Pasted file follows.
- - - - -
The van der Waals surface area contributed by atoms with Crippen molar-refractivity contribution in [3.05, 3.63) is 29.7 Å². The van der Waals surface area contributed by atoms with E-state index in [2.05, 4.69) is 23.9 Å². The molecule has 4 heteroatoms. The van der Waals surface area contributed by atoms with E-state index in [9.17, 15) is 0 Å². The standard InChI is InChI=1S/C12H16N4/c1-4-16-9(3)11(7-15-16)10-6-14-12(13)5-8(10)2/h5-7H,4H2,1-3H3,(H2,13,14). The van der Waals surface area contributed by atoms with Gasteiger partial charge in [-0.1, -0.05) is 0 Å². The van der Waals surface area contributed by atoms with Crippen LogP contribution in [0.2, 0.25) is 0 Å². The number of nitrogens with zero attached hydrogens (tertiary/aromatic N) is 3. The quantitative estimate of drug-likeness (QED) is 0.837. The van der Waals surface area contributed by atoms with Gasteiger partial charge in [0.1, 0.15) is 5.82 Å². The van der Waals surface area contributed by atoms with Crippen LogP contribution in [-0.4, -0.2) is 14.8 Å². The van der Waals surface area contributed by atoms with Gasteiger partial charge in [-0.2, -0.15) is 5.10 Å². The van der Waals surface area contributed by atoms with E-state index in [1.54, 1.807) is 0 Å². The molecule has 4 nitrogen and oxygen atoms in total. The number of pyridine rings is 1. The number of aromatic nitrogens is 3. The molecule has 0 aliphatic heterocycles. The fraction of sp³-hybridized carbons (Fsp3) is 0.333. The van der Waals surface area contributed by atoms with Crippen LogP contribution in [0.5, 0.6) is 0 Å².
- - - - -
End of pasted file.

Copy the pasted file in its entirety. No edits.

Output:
The van der Waals surface area contributed by atoms with Crippen molar-refractivity contribution in [3.05, 3.63) is 29.7 Å². The van der Waals surface area contributed by atoms with E-state index in [2.05, 4.69) is 23.9 Å². The molecule has 4 heteroatoms. The van der Waals surface area contributed by atoms with E-state index in [9.17, 15) is 0 Å². The standard InChI is InChI=1S/C12H16N4/c1-4-16-9(3)11(7-15-16)10-6-14-12(13)5-8(10)2/h5-7H,4H2,1-3H3,(H2,13,14). The van der Waals surface area contributed by atoms with Gasteiger partial charge in [-0.1, -0.05) is 0 Å². The van der Waals surface area contributed by atoms with Crippen LogP contribution in [0.2, 0.25) is 0 Å². The number of nitrogens with zero attached hydrogens (tertiary/aromatic N) is 3. The quantitative estimate of drug-likeness (QED) is 0.837. The van der Waals surface area contributed by atoms with Gasteiger partial charge in [0.1, 0.15) is 5.82 Å². The van der Waals surface area contributed by atoms with Crippen LogP contribution in [-0.4, -0.2) is 14.8 Å². The van der Waals surface area contributed by atoms with Gasteiger partial charge in [-0.2, -0.15) is 5.10 Å². The van der Waals surface area contributed by atoms with E-state index in [1.54, 1.807) is 0 Å². The molecule has 4 nitrogen and oxygen atoms in total. The number of pyridine rings is 1. The number of aromatic nitrogens is 3. The molecule has 0 aliphatic heterocycles. The fraction of sp³-hybridized carbons (Fsp3) is 0.333. The van der Waals surface area contributed by atoms with Crippen LogP contribution in [0.5, 0.6) is 0 Å².